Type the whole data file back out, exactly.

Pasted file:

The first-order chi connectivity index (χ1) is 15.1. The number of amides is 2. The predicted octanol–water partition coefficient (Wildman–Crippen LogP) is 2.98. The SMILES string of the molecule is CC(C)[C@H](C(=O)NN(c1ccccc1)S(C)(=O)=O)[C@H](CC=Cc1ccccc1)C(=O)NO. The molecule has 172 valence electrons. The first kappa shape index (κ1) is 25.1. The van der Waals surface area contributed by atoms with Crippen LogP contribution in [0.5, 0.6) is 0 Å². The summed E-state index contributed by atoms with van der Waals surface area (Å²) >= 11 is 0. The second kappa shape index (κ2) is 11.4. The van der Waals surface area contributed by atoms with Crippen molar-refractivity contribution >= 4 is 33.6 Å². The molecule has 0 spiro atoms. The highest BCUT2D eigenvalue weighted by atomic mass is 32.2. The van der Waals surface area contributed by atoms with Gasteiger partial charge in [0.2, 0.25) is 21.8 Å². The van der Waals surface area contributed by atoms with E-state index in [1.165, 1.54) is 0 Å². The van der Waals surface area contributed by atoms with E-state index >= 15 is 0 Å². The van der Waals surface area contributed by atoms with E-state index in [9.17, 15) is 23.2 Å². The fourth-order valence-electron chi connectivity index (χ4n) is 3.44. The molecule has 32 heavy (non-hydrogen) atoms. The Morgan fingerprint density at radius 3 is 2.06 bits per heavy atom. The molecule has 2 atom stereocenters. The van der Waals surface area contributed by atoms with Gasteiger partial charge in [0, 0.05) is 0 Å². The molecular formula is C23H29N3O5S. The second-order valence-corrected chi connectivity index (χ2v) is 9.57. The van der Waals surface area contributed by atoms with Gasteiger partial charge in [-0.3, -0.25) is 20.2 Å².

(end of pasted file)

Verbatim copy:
The first-order chi connectivity index (χ1) is 15.1. The number of amides is 2. The predicted octanol–water partition coefficient (Wildman–Crippen LogP) is 2.98. The SMILES string of the molecule is CC(C)[C@H](C(=O)NN(c1ccccc1)S(C)(=O)=O)[C@H](CC=Cc1ccccc1)C(=O)NO. The molecule has 172 valence electrons. The first kappa shape index (κ1) is 25.1. The van der Waals surface area contributed by atoms with Crippen LogP contribution in [0.5, 0.6) is 0 Å². The summed E-state index contributed by atoms with van der Waals surface area (Å²) >= 11 is 0. The second kappa shape index (κ2) is 11.4. The van der Waals surface area contributed by atoms with Crippen molar-refractivity contribution >= 4 is 33.6 Å². The molecule has 0 spiro atoms. The highest BCUT2D eigenvalue weighted by atomic mass is 32.2. The van der Waals surface area contributed by atoms with Gasteiger partial charge in [0.2, 0.25) is 21.8 Å². The van der Waals surface area contributed by atoms with E-state index in [1.165, 1.54) is 0 Å². The van der Waals surface area contributed by atoms with E-state index >= 15 is 0 Å². The van der Waals surface area contributed by atoms with E-state index in [9.17, 15) is 23.2 Å². The fourth-order valence-electron chi connectivity index (χ4n) is 3.44. The molecule has 32 heavy (non-hydrogen) atoms. The Morgan fingerprint density at radius 3 is 2.06 bits per heavy atom. The molecule has 2 atom stereocenters. The van der Waals surface area contributed by atoms with Gasteiger partial charge in [0, 0.05) is 0 Å². The molecular formula is C23H29N3O5S. The second-order valence-corrected chi connectivity index (χ2v) is 9.57. The van der Waals surface area contributed by atoms with Gasteiger partial charge in [-0.3, -0.25) is 20.2 Å².